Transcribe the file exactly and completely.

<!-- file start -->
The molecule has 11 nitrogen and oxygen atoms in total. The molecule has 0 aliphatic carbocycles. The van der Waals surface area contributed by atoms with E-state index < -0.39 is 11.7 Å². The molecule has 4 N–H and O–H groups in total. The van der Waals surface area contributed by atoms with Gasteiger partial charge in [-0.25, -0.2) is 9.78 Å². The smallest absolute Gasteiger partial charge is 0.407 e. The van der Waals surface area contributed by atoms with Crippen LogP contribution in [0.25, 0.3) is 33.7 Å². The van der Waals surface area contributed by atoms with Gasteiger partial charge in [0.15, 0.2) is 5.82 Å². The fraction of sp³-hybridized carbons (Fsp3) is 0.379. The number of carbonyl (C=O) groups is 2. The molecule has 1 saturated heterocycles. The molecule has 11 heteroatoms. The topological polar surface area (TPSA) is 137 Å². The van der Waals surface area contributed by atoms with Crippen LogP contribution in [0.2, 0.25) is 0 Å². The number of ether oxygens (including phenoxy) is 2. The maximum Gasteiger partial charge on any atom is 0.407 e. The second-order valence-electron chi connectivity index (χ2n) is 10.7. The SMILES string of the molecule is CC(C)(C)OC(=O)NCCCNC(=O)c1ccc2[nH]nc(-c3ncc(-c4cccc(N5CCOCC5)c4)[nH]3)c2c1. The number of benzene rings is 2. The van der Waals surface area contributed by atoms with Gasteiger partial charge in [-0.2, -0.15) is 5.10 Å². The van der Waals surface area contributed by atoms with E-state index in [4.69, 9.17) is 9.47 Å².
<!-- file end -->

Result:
The molecule has 11 nitrogen and oxygen atoms in total. The molecule has 0 aliphatic carbocycles. The van der Waals surface area contributed by atoms with E-state index < -0.39 is 11.7 Å². The molecule has 4 N–H and O–H groups in total. The van der Waals surface area contributed by atoms with Gasteiger partial charge in [-0.25, -0.2) is 9.78 Å². The smallest absolute Gasteiger partial charge is 0.407 e. The van der Waals surface area contributed by atoms with Crippen LogP contribution in [0.25, 0.3) is 33.7 Å². The van der Waals surface area contributed by atoms with Gasteiger partial charge in [0.15, 0.2) is 5.82 Å². The fraction of sp³-hybridized carbons (Fsp3) is 0.379. The number of carbonyl (C=O) groups is 2. The molecule has 1 saturated heterocycles. The molecule has 11 heteroatoms. The topological polar surface area (TPSA) is 137 Å². The van der Waals surface area contributed by atoms with Crippen LogP contribution in [0.2, 0.25) is 0 Å². The number of ether oxygens (including phenoxy) is 2. The maximum Gasteiger partial charge on any atom is 0.407 e. The second-order valence-electron chi connectivity index (χ2n) is 10.7. The SMILES string of the molecule is CC(C)(C)OC(=O)NCCCNC(=O)c1ccc2[nH]nc(-c3ncc(-c4cccc(N5CCOCC5)c4)[nH]3)c2c1. The number of benzene rings is 2. The van der Waals surface area contributed by atoms with Gasteiger partial charge in [-0.2, -0.15) is 5.10 Å². The van der Waals surface area contributed by atoms with E-state index in [4.69, 9.17) is 9.47 Å².